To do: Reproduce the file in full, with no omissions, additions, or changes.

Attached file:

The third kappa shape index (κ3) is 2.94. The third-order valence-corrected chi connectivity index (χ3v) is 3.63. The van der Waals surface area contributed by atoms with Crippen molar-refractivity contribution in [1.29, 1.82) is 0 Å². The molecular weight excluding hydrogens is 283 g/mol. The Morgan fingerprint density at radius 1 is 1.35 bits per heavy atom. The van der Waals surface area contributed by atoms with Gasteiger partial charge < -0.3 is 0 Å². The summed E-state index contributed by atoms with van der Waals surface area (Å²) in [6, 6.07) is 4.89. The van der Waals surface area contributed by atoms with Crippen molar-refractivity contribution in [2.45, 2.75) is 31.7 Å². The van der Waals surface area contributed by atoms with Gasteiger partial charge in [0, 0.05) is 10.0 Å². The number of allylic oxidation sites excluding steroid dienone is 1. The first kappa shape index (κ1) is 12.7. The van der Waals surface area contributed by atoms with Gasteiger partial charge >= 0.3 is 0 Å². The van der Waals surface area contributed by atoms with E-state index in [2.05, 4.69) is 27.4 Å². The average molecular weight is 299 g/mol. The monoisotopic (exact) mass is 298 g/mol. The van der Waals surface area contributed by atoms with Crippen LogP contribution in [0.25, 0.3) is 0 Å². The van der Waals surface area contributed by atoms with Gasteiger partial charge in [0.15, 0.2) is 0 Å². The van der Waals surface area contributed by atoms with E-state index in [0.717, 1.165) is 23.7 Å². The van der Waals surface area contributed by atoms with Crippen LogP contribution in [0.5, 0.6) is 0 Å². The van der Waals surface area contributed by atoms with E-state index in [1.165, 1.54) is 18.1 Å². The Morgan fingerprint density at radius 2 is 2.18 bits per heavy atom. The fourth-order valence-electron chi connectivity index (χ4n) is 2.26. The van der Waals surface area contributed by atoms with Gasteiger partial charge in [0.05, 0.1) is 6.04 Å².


The third kappa shape index (κ3) is 2.94. The third-order valence-corrected chi connectivity index (χ3v) is 3.63. The van der Waals surface area contributed by atoms with Crippen molar-refractivity contribution in [1.29, 1.82) is 0 Å². The molecular weight excluding hydrogens is 283 g/mol. The Morgan fingerprint density at radius 1 is 1.35 bits per heavy atom. The van der Waals surface area contributed by atoms with Gasteiger partial charge < -0.3 is 0 Å². The summed E-state index contributed by atoms with van der Waals surface area (Å²) in [6, 6.07) is 4.89. The van der Waals surface area contributed by atoms with Crippen molar-refractivity contribution in [2.45, 2.75) is 31.7 Å². The van der Waals surface area contributed by atoms with Gasteiger partial charge in [0, 0.05) is 10.0 Å². The number of allylic oxidation sites excluding steroid dienone is 1. The first kappa shape index (κ1) is 12.7. The van der Waals surface area contributed by atoms with Gasteiger partial charge >= 0.3 is 0 Å². The van der Waals surface area contributed by atoms with E-state index in [2.05, 4.69) is 27.4 Å². The average molecular weight is 299 g/mol. The monoisotopic (exact) mass is 298 g/mol. The van der Waals surface area contributed by atoms with Crippen LogP contribution in [0.25, 0.3) is 0 Å². The van der Waals surface area contributed by atoms with Gasteiger partial charge in [0.15, 0.2) is 0 Å². The van der Waals surface area contributed by atoms with E-state index in [0.717, 1.165) is 23.7 Å². The van der Waals surface area contributed by atoms with Crippen LogP contribution in [0.5, 0.6) is 0 Å². The van der Waals surface area contributed by atoms with E-state index in [1.165, 1.54) is 18.1 Å². The Morgan fingerprint density at radius 2 is 2.18 bits per heavy atom. The fourth-order valence-electron chi connectivity index (χ4n) is 2.26. The van der Waals surface area contributed by atoms with Gasteiger partial charge in [0.05, 0.1) is 6.04 Å².